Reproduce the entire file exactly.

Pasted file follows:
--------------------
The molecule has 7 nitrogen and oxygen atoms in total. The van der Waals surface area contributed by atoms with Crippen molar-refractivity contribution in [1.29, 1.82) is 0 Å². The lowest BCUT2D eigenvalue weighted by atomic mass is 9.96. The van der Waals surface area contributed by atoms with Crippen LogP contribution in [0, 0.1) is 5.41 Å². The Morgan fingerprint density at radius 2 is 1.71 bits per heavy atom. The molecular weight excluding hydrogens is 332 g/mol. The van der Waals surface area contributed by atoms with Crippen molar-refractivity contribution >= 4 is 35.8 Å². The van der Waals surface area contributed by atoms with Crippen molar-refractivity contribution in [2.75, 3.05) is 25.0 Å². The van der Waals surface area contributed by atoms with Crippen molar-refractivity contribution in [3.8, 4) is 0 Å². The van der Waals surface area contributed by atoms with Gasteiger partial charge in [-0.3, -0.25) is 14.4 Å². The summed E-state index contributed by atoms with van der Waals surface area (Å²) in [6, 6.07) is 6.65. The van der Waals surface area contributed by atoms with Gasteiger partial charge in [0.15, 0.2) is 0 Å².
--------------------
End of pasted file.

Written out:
The molecule has 7 nitrogen and oxygen atoms in total. The van der Waals surface area contributed by atoms with Crippen molar-refractivity contribution in [1.29, 1.82) is 0 Å². The lowest BCUT2D eigenvalue weighted by atomic mass is 9.96. The van der Waals surface area contributed by atoms with Crippen LogP contribution in [0, 0.1) is 5.41 Å². The Morgan fingerprint density at radius 2 is 1.71 bits per heavy atom. The molecular weight excluding hydrogens is 332 g/mol. The van der Waals surface area contributed by atoms with Crippen molar-refractivity contribution >= 4 is 35.8 Å². The van der Waals surface area contributed by atoms with Crippen molar-refractivity contribution in [2.75, 3.05) is 25.0 Å². The van der Waals surface area contributed by atoms with Crippen molar-refractivity contribution in [3.8, 4) is 0 Å². The van der Waals surface area contributed by atoms with Gasteiger partial charge in [-0.3, -0.25) is 14.4 Å². The summed E-state index contributed by atoms with van der Waals surface area (Å²) in [6, 6.07) is 6.65. The van der Waals surface area contributed by atoms with Gasteiger partial charge in [0.15, 0.2) is 0 Å².